You say you want vibration control? Just the head of this machine weighs 75 pounds.  Add in the motor and table and it tips in at over 100 pounds. That's vibration control technology straight from Sir Isaac Newton---a 100 pound body at rest tends to stay at rest.

This machine only makes one stitch, a straight stitch. It is also mechanically set for medium-weight fabric. To adjust it for either very light or very heavy fabrics, I have to use a screwdriver to adjust the feed dogs that feed the fabric. I also have to adjust the thread tension by hand.  Home portable machines have sensors and controllers that automatically adjust all aspects of the machine to adapt to the fabric conditions.  They also perform a lot of different stitches; high-end machines may perform hundreds of decorative stitches.  But their stitches aren't as uniform as the ones produced by industrial machines.  Building a machine to do one thing well has advantages.

Saturday, September 10, 2016

NASA Github site

Dimitrios Serpanos pointed me to the NASA github site.  It contains a wealth of NASA code ranging from the 1970s to recent developments.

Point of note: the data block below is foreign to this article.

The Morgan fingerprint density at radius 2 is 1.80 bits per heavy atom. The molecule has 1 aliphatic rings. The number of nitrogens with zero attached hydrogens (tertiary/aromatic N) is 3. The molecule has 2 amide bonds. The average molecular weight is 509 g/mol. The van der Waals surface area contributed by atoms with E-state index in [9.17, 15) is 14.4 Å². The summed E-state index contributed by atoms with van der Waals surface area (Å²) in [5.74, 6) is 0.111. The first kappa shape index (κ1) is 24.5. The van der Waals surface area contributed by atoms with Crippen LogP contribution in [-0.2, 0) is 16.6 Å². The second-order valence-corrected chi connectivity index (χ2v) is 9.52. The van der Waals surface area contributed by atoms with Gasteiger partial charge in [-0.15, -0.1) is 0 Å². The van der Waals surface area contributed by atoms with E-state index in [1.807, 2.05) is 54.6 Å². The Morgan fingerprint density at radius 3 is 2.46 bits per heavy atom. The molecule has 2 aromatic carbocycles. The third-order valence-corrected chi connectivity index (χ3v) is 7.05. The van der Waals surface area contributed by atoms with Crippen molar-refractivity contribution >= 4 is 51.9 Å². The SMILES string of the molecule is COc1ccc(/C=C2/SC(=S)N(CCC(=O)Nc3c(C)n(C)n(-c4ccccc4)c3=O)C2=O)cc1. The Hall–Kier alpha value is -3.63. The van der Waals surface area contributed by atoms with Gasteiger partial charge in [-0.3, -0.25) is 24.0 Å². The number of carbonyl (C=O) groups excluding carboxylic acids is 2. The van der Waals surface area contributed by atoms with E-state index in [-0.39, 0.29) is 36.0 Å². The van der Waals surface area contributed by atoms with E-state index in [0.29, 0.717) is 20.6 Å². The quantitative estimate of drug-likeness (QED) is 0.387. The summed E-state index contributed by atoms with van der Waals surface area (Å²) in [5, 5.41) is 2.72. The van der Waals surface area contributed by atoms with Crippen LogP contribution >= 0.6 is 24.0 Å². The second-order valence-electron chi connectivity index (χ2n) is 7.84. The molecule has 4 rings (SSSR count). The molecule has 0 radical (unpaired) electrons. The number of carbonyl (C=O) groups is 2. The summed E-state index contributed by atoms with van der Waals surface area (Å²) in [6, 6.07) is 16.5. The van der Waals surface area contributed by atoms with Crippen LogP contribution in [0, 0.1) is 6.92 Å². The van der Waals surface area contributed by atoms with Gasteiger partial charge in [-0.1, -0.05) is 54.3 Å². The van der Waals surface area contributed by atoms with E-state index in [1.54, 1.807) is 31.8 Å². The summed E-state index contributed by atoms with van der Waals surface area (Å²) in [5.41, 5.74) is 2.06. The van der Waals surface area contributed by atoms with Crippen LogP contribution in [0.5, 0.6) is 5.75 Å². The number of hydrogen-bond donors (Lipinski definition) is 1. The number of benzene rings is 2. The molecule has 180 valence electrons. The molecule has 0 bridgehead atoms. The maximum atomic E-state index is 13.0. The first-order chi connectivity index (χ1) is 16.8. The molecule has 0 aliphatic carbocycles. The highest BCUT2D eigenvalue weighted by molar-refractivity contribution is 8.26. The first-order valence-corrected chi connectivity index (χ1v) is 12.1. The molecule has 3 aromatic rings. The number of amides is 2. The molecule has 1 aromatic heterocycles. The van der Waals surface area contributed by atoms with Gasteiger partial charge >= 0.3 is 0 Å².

Near-Field Audio

EE Times reports here on the NXP chip used for near-field audio on the iPhone 7.

Killer USB Drives

Extremetech reports here on a USB device that will destroy a computer when the drive is plugged into the USB port.  This device works by applying a large negative voltage.  As a result, it needs no knowledge of software and can work on any type of device or operating system---it simply fries the electronics.

Friday, September 2, 2016

Galaxy Note 7 Battery Fires

In case you were wondering why batteries are important, see this Anandtech article on reported battery fires in the Galaxy Note 7.

Battery Technology

Extremetech posted an interesting article here on the non-technical challenges we face to improve battery capacity and lifetime.